Watershed improvement districts head to ballot

by Ian Ferguson

Whatcom County Council approved four new Watershed Improvement Districts (WIDs), bringing county farmers a step closer to water-management autonomy, but councilmember Barbara Brenner has raised questions about how those new districts would operate.

At their regular meeting September 30, Whatcom County Council voted 6–1 to accept a petition to form the Drayton WID and three other WIDs in Laurel, south Lynden and Sumas. All four districts will now go on the ballot for November elections.

The Drayton WID includes agricultural land in unincorporated areas near Blaine, Birch Bay and Custer. It consists of the upland watersheds for Dakota Creek and California Creek. The district would not include land not zoned as agricultural open space and all parcels smaller than 4.5 acres.

Brenner said she opposed the districts for multiple reasons.

“They haven’t submitted their probable water source, which is required by state law,” Brenner said.

She also disagreed with how votes would be counted within the district. Each landowner would receive two votes for every five acres of assessable land within the district, meaning those with more land would have more say. A farmer with 500 acres would receive 200 votes and a homeowner with five acres of agricultural open space land would receive two votes.

“I can’t think of another system in America that works that way,” Brenner said. “It’s undemocratic.”

Washington state’s RCW 87.03 allows the formation of irrigation districts to help farmers get access to irrigation water for their crops. The Whatcom Ag District Coalition, the organization working on forming the new districts, is calling them Watershed Improvement Districts because they seek to bring farmers together to work on a variety of issues, including water quality, water rights and environmental restoration.

“These new WIDs would be created to enable legal representation of landowners from different parts of Whatcom County so that each WID can focus on the priority issues for the agricultural landowners within that particular district,” stated an explanation published by the Whatcom Ag District Coalition.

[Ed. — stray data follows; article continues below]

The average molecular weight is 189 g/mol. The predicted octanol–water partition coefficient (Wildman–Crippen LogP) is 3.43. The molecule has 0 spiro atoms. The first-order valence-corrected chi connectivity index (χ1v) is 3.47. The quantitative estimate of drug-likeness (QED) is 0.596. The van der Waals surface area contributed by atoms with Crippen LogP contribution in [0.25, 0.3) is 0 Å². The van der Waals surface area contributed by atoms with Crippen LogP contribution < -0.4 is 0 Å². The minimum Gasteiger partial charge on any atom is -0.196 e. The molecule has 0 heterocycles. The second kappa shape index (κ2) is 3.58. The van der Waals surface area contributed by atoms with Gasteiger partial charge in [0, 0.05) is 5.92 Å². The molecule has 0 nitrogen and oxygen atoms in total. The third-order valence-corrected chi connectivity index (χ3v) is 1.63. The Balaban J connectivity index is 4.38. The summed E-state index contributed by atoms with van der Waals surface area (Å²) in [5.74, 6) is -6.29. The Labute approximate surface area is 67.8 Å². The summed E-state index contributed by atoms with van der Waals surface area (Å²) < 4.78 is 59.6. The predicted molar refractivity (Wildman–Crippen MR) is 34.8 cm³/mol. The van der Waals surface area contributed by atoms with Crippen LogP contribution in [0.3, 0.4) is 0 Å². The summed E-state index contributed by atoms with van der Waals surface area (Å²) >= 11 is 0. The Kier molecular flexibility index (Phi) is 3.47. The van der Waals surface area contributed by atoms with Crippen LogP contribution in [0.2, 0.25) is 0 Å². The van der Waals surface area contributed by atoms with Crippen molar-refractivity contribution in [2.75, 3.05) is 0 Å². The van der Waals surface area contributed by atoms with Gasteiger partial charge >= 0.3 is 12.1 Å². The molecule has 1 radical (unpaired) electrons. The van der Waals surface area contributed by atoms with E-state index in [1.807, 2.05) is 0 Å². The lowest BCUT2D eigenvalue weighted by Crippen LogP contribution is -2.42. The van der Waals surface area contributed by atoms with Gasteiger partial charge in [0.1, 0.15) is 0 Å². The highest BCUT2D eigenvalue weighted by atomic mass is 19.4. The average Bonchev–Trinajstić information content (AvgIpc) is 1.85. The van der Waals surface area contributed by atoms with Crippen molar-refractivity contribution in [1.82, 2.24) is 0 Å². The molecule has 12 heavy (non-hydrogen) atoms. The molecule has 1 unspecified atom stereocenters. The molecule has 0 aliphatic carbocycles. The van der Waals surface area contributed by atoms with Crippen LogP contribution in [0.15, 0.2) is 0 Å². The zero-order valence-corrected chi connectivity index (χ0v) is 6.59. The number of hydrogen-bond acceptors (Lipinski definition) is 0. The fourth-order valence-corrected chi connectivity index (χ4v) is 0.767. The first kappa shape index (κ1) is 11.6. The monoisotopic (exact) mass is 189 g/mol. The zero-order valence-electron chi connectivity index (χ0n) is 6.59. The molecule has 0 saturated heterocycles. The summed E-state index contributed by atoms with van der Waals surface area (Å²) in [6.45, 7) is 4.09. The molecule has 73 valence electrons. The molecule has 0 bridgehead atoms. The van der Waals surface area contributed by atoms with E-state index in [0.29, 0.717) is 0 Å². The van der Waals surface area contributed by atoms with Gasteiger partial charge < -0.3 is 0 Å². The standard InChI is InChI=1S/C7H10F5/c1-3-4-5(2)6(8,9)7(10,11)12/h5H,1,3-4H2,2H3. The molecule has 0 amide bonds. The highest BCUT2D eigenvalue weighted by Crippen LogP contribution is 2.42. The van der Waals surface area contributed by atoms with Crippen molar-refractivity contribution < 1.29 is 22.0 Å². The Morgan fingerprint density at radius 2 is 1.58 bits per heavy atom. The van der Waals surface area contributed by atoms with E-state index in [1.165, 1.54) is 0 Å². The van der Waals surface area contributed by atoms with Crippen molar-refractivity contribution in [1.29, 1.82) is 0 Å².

Two Whatcom County WIDs have already existed for years: Bertrand WID and North Lynden WID. In addition to providing a voice for farmers in water issues, the districts engage in projects to improve irrigation infrastructure and management.

Included in the proposal for the four new WIDs is a list of current and projected projects that includes stream augmentation from groundwater, modeling surface and groundwater resources to create a water budget, provide water storage and water banks, and monitoring streams to fix perennial water quality issues.

A major goal of the WIDs is to help landowners prevent sewage and manure spills that lead to high fecal coliform counts and recreational shellfish closures. Funding would come through tax assessments based on acreage and grants from state, federal and other sources.

Along with environmental concerns, the WIDs seek to secure water rights for farmers, in light of the request by the Nooksack and Lummi Indian tribes to have the federal government quantify their water rights. The tribes have senior water rights in the Nooksack River Basin. The state department of ecology currently manages Watershed Resource Inventory Area 1, which covers the Nooksack River watershed, with Whatcom County as the area’s lead agency.

The WIDs will be formed if they gain the support of at least two thirds of voters within each district in the November election. Voters would elect a board of directors with three, five or seven members at the same time they decide whether or not to form the district.

In addition to disagreeing with how votes are distributed, Brenner said she thinks the timing will confuse voters because the vote will be held at the same time as the general election.

“Usually special ballot votes are held in February, so I don’t think the timing of this serves the voters. It will be interesting to see how many people who are directly affected by this either don’t vote for it or won’t even know about it,” she said.

Brenner said she agrees with the idea of the WIDs in principle, but had too many misgivings to vote for them.

“I like and trust most of the guys who are the proponents of these WIDs, but every time we met about this I learned something new that made me more concerned,” Brenner said. “The proponents are putting this together and making it sound like motherhood and apple pie, but I also think it could create problems for other water users and farmers down the road.”

More information about the WIDs can be found on the Whatcom Ag District Coalition website: http://bit.ly/1yNDEpe. A group of private well owners in Whatcom County has organized a website questioning the WIDs, which can be found at whatcom-well-owners.org.

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